Located on Ravelston Dykes Road in NW Edinburgh, Ravelston House is a fine three-storey seven-bay classical mansion in polished ashlar, with fine views to the south. The house was built c.1790 for Alexander Keith, Knight-Marischal of Scotland, and is now A-listed. Low pavilions lie to the E and W. A bow in the centre of the garden front of the main block and a semi-octagonal tower in the centre of the entrance front rise to four storeys. A sweeping stone stair rises to the entrance. The lowest floor is a basement, semi-sunken on the entrance front but fully exposed to the garden.
The interior is in the Adam style, although this largely dates from 1915-16, executed for Mrs Clark. The octagonal entrance hall is particular notable with its original plaster roundels. There are many other fine features, including a fire surround in a bedroom with reliefs of the Nelson Monument and St. Cuthbert's Church, dating from c.1810. The author Sir Walter Scott (1771 - 1832) was a regular visitor.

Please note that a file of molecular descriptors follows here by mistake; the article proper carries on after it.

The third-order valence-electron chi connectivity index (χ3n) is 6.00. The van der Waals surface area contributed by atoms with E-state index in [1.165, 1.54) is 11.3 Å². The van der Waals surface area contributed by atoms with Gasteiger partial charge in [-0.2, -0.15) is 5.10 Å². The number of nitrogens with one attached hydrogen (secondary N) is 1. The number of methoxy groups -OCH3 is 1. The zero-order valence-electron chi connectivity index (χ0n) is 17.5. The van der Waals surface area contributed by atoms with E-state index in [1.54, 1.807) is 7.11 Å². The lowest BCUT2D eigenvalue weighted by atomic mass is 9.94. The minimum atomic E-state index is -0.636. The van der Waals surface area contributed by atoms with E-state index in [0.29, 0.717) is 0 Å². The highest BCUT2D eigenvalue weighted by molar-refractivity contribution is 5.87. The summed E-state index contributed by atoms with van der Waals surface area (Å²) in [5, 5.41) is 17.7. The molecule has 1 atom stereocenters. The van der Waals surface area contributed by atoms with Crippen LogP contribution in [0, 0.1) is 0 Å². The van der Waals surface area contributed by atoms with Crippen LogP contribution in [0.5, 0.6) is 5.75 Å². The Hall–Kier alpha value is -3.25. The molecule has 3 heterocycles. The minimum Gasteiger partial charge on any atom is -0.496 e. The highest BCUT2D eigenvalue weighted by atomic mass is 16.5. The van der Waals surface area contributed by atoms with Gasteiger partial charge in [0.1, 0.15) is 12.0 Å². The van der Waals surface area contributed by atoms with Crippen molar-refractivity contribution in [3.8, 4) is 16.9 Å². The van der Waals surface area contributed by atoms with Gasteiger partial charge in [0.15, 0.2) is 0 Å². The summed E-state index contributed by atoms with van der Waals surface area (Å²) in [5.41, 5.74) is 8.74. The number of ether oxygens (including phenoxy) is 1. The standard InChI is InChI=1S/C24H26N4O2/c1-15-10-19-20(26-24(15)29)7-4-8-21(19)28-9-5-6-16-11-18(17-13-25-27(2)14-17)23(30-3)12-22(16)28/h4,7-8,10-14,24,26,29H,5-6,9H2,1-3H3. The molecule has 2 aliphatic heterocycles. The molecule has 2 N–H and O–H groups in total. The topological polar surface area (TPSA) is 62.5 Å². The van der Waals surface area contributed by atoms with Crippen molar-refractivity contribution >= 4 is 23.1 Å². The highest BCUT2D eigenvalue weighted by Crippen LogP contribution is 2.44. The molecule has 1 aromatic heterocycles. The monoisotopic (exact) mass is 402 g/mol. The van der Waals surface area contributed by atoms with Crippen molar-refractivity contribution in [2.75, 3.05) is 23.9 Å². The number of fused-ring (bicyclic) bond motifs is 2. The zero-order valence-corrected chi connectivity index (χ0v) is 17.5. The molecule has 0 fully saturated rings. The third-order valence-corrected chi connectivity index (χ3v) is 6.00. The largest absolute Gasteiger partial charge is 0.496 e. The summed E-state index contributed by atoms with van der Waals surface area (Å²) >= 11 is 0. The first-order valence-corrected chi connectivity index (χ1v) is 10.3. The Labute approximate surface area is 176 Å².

In the grounds is Ravelston Tower, the stair-tower of Old Ravelston House, a Z-plan tower-house built in 1622 for Sir George Foulis, who had purchased the estate two years before. The 17th century double-lectern doocot was once home to more than 2000 pigeons, but was converted into a residence in 1974. There was once a fine walled garden. Stables and a coach-house date from c.1875.
Parts of the estate had been sold off earlier in the 20th century, but the house and remainder of the estate were sold by the Stewart-Clark family to the Edinburgh Merchant Company c.1960. The house and parkland immediately adjacent were developed as part of Mary Erskine School from 1964. Ravelston House now contains the Principal's study, Home Economics, Music and Bursar's departments of the school. The modern school buildings are connected by a canopy.